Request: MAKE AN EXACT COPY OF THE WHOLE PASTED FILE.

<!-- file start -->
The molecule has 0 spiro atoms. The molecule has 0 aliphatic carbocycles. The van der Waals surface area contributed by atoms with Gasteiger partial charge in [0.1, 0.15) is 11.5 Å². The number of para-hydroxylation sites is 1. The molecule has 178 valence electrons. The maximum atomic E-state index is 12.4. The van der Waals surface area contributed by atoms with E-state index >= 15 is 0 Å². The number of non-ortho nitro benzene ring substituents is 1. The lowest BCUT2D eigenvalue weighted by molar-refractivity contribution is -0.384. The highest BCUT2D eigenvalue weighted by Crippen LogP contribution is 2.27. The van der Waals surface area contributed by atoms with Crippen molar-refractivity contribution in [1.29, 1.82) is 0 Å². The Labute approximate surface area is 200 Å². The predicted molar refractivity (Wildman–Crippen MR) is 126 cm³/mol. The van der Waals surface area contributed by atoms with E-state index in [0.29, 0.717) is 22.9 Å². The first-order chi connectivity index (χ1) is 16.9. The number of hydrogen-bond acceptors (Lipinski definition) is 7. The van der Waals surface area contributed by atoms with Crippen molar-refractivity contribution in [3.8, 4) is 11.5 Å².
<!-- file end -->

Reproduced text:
The molecule has 0 spiro atoms. The molecule has 0 aliphatic carbocycles. The van der Waals surface area contributed by atoms with Gasteiger partial charge in [0.1, 0.15) is 11.5 Å². The number of para-hydroxylation sites is 1. The molecule has 178 valence electrons. The maximum atomic E-state index is 12.4. The van der Waals surface area contributed by atoms with E-state index >= 15 is 0 Å². The number of non-ortho nitro benzene ring substituents is 1. The lowest BCUT2D eigenvalue weighted by molar-refractivity contribution is -0.384. The highest BCUT2D eigenvalue weighted by Crippen LogP contribution is 2.27. The van der Waals surface area contributed by atoms with Crippen molar-refractivity contribution in [1.29, 1.82) is 0 Å². The Labute approximate surface area is 200 Å². The predicted molar refractivity (Wildman–Crippen MR) is 126 cm³/mol. The van der Waals surface area contributed by atoms with E-state index in [0.29, 0.717) is 22.9 Å². The first-order chi connectivity index (χ1) is 16.9. The number of hydrogen-bond acceptors (Lipinski definition) is 7. The van der Waals surface area contributed by atoms with Crippen molar-refractivity contribution in [3.8, 4) is 11.5 Å².